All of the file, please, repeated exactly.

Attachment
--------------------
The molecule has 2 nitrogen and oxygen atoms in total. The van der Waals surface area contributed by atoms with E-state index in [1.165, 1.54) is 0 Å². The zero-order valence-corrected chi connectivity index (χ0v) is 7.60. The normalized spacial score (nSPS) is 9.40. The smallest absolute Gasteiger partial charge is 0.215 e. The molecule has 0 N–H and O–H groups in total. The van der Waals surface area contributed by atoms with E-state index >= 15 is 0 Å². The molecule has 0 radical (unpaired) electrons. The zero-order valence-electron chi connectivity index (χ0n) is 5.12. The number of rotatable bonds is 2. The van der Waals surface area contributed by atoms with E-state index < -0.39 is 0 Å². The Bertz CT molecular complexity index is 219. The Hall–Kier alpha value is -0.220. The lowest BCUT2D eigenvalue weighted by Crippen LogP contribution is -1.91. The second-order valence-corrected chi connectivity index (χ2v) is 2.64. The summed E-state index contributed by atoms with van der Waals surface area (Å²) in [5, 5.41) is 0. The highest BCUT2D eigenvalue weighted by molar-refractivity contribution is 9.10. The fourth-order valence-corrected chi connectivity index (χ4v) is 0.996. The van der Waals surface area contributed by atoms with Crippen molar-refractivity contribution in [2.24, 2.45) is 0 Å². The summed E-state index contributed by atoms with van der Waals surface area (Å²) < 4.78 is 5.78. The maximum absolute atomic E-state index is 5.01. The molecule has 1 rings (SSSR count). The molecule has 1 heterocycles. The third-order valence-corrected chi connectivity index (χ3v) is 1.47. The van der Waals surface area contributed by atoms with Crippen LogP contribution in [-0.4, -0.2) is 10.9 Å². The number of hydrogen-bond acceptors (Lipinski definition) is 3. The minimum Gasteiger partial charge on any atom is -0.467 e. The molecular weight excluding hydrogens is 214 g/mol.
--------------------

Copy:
The molecule has 2 nitrogen and oxygen atoms in total. The van der Waals surface area contributed by atoms with E-state index in [1.165, 1.54) is 0 Å². The zero-order valence-corrected chi connectivity index (χ0v) is 7.60. The normalized spacial score (nSPS) is 9.40. The smallest absolute Gasteiger partial charge is 0.215 e. The molecule has 0 N–H and O–H groups in total. The van der Waals surface area contributed by atoms with E-state index >= 15 is 0 Å². The molecule has 0 radical (unpaired) electrons. The zero-order valence-electron chi connectivity index (χ0n) is 5.12. The number of rotatable bonds is 2. The van der Waals surface area contributed by atoms with E-state index < -0.39 is 0 Å². The Bertz CT molecular complexity index is 219. The Hall–Kier alpha value is -0.220. The lowest BCUT2D eigenvalue weighted by Crippen LogP contribution is -1.91. The second-order valence-corrected chi connectivity index (χ2v) is 2.64. The summed E-state index contributed by atoms with van der Waals surface area (Å²) in [5, 5.41) is 0. The highest BCUT2D eigenvalue weighted by molar-refractivity contribution is 9.10. The fourth-order valence-corrected chi connectivity index (χ4v) is 0.996. The van der Waals surface area contributed by atoms with Crippen molar-refractivity contribution in [2.24, 2.45) is 0 Å². The summed E-state index contributed by atoms with van der Waals surface area (Å²) < 4.78 is 5.78. The maximum absolute atomic E-state index is 5.01. The molecule has 1 rings (SSSR count). The molecule has 1 heterocycles. The third-order valence-corrected chi connectivity index (χ3v) is 1.47. The van der Waals surface area contributed by atoms with Crippen LogP contribution in [-0.4, -0.2) is 10.9 Å². The number of hydrogen-bond acceptors (Lipinski definition) is 3. The minimum Gasteiger partial charge on any atom is -0.467 e. The molecular weight excluding hydrogens is 214 g/mol.